Latest national poll median date: October 20
Projections reflect recent polling graciously made publicly available by pollsters and media organizations. I am not a pollster, and derive no income from this blog.

Sunday, August 9, 2015

Vote Efficiency, 2015 Edition

No projection until Labour Day weekend, but I've started playing around with the numbers a bit to get a feel for things.

What would the seat count look like if the Conservatives, NDP and Liberals all get 30% nationally? Obviously, it depends on how that vote is distributed. Under the assumption that the swings to get from the current vote support (polls from late July) to 30% are uniform nationally, I get about 125 seats for the Tories, 110 seats for the NDP, and 100 seats for the Liberals.

Under the same assumption, what levels of popular support would translate to a three-way tie? In my model, it looks like 32% Liberals, 31% NDP and 28% Conservatives.

Obviously, the above numbers imply that when the race is tight, the Tories' vote is the most efficient, and the Liberals' vote is the least efficient.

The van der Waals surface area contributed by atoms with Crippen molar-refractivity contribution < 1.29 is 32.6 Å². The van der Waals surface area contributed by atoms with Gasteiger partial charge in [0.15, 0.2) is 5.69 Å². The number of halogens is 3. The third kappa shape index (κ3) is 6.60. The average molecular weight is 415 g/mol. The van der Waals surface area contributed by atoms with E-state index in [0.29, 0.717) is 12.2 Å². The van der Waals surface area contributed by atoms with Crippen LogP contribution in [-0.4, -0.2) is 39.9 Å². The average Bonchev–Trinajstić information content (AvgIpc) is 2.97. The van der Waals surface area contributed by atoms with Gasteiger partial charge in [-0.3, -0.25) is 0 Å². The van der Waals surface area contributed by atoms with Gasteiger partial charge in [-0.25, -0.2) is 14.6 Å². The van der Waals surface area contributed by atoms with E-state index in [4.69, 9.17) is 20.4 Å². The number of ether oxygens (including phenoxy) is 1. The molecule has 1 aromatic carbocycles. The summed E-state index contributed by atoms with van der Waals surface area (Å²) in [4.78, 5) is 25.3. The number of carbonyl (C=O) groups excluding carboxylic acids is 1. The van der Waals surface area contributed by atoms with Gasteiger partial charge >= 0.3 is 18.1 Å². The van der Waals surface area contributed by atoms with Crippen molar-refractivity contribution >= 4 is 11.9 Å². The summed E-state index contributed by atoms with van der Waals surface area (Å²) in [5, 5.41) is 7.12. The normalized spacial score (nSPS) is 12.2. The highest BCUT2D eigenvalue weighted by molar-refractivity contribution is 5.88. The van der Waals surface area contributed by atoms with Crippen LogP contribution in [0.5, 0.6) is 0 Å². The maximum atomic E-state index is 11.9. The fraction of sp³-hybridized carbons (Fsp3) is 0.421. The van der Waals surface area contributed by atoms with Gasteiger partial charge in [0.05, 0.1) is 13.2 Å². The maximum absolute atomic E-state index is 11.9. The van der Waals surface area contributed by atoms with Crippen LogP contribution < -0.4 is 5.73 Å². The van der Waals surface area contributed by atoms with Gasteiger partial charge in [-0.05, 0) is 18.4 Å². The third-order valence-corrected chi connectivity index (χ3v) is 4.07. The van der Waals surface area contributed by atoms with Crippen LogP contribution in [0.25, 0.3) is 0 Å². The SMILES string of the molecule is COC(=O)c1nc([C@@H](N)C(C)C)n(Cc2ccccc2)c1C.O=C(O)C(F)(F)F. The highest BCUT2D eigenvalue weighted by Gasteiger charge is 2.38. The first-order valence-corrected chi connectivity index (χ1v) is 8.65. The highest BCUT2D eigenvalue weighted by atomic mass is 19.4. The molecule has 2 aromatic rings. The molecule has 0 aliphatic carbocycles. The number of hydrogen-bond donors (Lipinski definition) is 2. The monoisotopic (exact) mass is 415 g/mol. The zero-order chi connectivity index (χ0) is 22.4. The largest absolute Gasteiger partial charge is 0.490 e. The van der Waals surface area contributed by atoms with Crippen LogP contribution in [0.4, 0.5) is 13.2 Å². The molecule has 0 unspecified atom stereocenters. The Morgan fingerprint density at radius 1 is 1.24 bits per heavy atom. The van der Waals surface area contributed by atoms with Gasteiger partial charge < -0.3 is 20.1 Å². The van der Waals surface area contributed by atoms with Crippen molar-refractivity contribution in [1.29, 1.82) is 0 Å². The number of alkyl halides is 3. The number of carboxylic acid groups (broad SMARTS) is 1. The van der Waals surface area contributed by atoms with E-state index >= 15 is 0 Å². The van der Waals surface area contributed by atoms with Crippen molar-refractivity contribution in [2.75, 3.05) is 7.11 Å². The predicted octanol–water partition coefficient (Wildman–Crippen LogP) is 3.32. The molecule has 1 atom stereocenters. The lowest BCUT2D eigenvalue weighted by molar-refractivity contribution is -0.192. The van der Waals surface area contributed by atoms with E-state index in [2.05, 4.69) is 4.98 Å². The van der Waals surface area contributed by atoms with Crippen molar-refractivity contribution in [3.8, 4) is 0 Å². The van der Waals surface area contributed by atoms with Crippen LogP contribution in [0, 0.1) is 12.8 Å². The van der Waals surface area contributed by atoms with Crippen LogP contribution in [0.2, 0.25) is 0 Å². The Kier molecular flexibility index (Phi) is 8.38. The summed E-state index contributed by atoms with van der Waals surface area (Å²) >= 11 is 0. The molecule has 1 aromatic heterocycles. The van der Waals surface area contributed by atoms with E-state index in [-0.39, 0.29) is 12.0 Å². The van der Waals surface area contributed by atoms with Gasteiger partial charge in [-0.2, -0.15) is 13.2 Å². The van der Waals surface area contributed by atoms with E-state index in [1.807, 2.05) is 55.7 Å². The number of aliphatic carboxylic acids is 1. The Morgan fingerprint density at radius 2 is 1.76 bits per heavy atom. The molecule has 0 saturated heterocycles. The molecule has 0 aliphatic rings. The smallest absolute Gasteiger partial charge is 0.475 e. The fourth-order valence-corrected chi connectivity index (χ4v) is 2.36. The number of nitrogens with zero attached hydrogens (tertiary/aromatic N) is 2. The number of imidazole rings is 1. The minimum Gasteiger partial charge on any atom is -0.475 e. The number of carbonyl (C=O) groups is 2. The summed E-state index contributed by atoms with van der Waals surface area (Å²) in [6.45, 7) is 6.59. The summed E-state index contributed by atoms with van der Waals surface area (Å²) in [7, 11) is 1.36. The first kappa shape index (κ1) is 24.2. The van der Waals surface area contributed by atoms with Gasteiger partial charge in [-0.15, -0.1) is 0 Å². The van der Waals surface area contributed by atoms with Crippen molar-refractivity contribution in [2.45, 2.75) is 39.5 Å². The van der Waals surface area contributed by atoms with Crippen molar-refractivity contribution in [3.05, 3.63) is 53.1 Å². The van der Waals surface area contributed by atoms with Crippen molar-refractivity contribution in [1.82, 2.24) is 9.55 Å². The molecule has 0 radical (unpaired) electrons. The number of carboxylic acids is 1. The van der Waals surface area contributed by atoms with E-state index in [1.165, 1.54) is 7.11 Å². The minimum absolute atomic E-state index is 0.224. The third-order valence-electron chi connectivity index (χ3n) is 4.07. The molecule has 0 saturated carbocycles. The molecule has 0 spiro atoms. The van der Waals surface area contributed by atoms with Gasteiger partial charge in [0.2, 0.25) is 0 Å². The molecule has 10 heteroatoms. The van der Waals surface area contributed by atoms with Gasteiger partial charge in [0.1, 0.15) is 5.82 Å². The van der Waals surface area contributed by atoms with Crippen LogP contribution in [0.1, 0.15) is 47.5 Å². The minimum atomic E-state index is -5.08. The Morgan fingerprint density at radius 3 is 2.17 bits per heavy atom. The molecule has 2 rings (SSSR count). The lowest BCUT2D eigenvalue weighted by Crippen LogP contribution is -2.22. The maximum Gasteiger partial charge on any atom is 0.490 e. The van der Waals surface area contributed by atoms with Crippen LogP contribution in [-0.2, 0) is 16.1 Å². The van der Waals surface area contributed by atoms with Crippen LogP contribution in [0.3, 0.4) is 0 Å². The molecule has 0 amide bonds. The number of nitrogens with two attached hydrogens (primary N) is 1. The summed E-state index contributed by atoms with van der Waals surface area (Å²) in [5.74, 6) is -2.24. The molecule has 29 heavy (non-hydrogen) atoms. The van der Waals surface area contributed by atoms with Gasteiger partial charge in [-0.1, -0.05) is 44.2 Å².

Now, what vote share does each party need in order to achieve a majority? To answer this question, one needs to make assumptions about where each party's extra support comes from. I will assume that for every 3% gained by the NDP/Liberals, 2% come from the Liberals/NDP and 1% from the Conservatives. And I will assume that Conservatives draw evenly from the Liberals and the NDP (counterintuitive perhaps, but "2nd choice" questions in polls do not suggest that Liberals are much more likely to defect to the CPC than New Democrats). Under these assumptions, the majority thresholds are around 38.5% for the Conservatives, 41.5% for the NDP, and 40% for the Liberals.

Once again, the Conservatives have the most efficient vote, but while the NDP's vote is more efficient than the Liberals' when support levels are similar, the Liberals would actually have an easier time than the NDP cobbling together a majority.

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